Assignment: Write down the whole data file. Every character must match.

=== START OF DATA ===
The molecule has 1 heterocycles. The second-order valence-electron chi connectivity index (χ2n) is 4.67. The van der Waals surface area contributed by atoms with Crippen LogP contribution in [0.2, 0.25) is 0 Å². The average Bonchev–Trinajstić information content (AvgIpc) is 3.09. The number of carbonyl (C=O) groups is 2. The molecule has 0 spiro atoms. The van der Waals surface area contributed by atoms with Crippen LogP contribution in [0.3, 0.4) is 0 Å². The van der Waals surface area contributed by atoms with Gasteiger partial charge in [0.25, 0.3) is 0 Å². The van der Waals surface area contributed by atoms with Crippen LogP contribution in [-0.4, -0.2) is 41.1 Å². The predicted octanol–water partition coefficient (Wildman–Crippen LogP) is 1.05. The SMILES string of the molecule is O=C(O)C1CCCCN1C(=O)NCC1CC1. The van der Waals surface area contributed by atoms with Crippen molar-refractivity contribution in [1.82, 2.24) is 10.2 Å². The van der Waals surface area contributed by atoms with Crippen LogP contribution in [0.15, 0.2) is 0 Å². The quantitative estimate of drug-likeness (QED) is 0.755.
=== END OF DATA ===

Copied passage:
The molecule has 1 heterocycles. The second-order valence-electron chi connectivity index (χ2n) is 4.67. The van der Waals surface area contributed by atoms with Crippen LogP contribution in [0.2, 0.25) is 0 Å². The average Bonchev–Trinajstić information content (AvgIpc) is 3.09. The number of carbonyl (C=O) groups is 2. The molecule has 0 spiro atoms. The van der Waals surface area contributed by atoms with Crippen LogP contribution in [0.3, 0.4) is 0 Å². The van der Waals surface area contributed by atoms with Gasteiger partial charge in [0.25, 0.3) is 0 Å². The van der Waals surface area contributed by atoms with Crippen LogP contribution in [-0.4, -0.2) is 41.1 Å². The predicted octanol–water partition coefficient (Wildman–Crippen LogP) is 1.05. The SMILES string of the molecule is O=C(O)C1CCCCN1C(=O)NCC1CC1. The van der Waals surface area contributed by atoms with Crippen molar-refractivity contribution in [1.82, 2.24) is 10.2 Å². The van der Waals surface area contributed by atoms with Crippen LogP contribution in [0.15, 0.2) is 0 Å². The quantitative estimate of drug-likeness (QED) is 0.755.